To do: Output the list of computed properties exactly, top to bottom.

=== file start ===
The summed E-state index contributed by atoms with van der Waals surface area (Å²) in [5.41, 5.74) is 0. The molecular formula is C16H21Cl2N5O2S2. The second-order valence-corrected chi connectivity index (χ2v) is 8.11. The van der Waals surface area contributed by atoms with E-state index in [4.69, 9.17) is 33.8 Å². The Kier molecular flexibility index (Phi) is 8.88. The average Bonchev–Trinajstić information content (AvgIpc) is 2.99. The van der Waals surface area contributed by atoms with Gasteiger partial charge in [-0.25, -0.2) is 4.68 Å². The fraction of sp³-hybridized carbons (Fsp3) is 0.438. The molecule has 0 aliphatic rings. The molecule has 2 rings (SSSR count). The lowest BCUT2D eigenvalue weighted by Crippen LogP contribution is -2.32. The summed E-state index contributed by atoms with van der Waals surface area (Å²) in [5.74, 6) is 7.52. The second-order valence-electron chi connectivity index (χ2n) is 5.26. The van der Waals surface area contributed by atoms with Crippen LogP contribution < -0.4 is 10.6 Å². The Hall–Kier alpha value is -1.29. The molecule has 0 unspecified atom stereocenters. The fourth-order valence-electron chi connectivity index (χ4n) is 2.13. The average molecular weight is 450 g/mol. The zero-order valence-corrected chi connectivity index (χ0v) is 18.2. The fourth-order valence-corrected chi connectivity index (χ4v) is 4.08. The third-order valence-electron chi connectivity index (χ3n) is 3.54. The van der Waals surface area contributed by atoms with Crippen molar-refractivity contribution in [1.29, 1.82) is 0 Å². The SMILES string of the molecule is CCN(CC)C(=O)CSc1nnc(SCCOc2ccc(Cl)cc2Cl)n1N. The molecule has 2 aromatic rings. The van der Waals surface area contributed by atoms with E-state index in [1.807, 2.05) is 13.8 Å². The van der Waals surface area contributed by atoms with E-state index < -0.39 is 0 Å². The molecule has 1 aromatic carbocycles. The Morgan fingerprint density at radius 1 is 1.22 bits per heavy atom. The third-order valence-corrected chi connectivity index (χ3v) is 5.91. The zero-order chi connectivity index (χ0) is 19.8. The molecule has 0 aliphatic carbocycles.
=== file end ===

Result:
The summed E-state index contributed by atoms with van der Waals surface area (Å²) in [5.41, 5.74) is 0. The molecular formula is C16H21Cl2N5O2S2. The second-order valence-corrected chi connectivity index (χ2v) is 8.11. The van der Waals surface area contributed by atoms with E-state index in [4.69, 9.17) is 33.8 Å². The Kier molecular flexibility index (Phi) is 8.88. The average Bonchev–Trinajstić information content (AvgIpc) is 2.99. The van der Waals surface area contributed by atoms with Gasteiger partial charge in [-0.25, -0.2) is 4.68 Å². The fraction of sp³-hybridized carbons (Fsp3) is 0.438. The molecule has 0 aliphatic rings. The molecule has 2 rings (SSSR count). The lowest BCUT2D eigenvalue weighted by Crippen LogP contribution is -2.32. The summed E-state index contributed by atoms with van der Waals surface area (Å²) in [5.74, 6) is 7.52. The second-order valence-electron chi connectivity index (χ2n) is 5.26. The van der Waals surface area contributed by atoms with Crippen LogP contribution < -0.4 is 10.6 Å². The Hall–Kier alpha value is -1.29. The molecule has 0 unspecified atom stereocenters. The fourth-order valence-electron chi connectivity index (χ4n) is 2.13. The average molecular weight is 450 g/mol. The zero-order valence-corrected chi connectivity index (χ0v) is 18.2. The fourth-order valence-corrected chi connectivity index (χ4v) is 4.08. The third-order valence-electron chi connectivity index (χ3n) is 3.54. The van der Waals surface area contributed by atoms with Crippen molar-refractivity contribution in [1.29, 1.82) is 0 Å². The SMILES string of the molecule is CCN(CC)C(=O)CSc1nnc(SCCOc2ccc(Cl)cc2Cl)n1N. The molecule has 2 aromatic rings. The van der Waals surface area contributed by atoms with E-state index in [1.807, 2.05) is 13.8 Å². The van der Waals surface area contributed by atoms with E-state index < -0.39 is 0 Å². The molecule has 1 aromatic carbocycles. The Morgan fingerprint density at radius 1 is 1.22 bits per heavy atom. The third-order valence-corrected chi connectivity index (χ3v) is 5.91. The zero-order chi connectivity index (χ0) is 19.8. The molecule has 0 aliphatic carbocycles.